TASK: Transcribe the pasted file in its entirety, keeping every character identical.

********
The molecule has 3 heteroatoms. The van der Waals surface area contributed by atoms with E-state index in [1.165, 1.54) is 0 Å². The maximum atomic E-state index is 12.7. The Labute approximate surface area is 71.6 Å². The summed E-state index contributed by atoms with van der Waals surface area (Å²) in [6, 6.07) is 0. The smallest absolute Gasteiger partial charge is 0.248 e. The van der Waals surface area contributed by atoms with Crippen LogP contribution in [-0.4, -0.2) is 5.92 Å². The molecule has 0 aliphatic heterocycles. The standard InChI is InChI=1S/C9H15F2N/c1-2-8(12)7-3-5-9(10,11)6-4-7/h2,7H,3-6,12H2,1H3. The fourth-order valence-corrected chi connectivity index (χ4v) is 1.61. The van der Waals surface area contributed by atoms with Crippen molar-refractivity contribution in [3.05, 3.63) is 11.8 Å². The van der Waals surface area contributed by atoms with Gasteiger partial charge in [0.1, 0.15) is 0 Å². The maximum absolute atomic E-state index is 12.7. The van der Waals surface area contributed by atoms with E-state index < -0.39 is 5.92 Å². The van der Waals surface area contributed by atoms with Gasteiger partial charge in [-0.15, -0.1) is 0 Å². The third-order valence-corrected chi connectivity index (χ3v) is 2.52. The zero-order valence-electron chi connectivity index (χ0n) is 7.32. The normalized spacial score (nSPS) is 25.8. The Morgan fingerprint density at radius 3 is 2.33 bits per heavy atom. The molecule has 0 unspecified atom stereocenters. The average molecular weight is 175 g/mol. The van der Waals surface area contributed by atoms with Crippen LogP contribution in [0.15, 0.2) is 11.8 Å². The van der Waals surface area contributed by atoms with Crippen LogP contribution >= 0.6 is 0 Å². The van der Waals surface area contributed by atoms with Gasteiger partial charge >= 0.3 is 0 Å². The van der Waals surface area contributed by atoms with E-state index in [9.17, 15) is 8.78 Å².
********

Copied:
The molecule has 3 heteroatoms. The van der Waals surface area contributed by atoms with E-state index in [1.165, 1.54) is 0 Å². The maximum atomic E-state index is 12.7. The Labute approximate surface area is 71.6 Å². The summed E-state index contributed by atoms with van der Waals surface area (Å²) in [6, 6.07) is 0. The smallest absolute Gasteiger partial charge is 0.248 e. The van der Waals surface area contributed by atoms with Crippen LogP contribution in [-0.4, -0.2) is 5.92 Å². The molecule has 0 aliphatic heterocycles. The standard InChI is InChI=1S/C9H15F2N/c1-2-8(12)7-3-5-9(10,11)6-4-7/h2,7H,3-6,12H2,1H3. The fourth-order valence-corrected chi connectivity index (χ4v) is 1.61. The van der Waals surface area contributed by atoms with Crippen molar-refractivity contribution in [3.05, 3.63) is 11.8 Å². The van der Waals surface area contributed by atoms with Gasteiger partial charge in [0.1, 0.15) is 0 Å². The maximum absolute atomic E-state index is 12.7. The van der Waals surface area contributed by atoms with E-state index < -0.39 is 5.92 Å². The van der Waals surface area contributed by atoms with Gasteiger partial charge in [-0.15, -0.1) is 0 Å². The third-order valence-corrected chi connectivity index (χ3v) is 2.52. The zero-order valence-electron chi connectivity index (χ0n) is 7.32. The normalized spacial score (nSPS) is 25.8. The Morgan fingerprint density at radius 3 is 2.33 bits per heavy atom. The molecule has 0 unspecified atom stereocenters. The average molecular weight is 175 g/mol. The van der Waals surface area contributed by atoms with Crippen LogP contribution in [0.15, 0.2) is 11.8 Å². The van der Waals surface area contributed by atoms with Crippen LogP contribution >= 0.6 is 0 Å². The van der Waals surface area contributed by atoms with Gasteiger partial charge >= 0.3 is 0 Å². The van der Waals surface area contributed by atoms with E-state index in [9.17, 15) is 8.78 Å².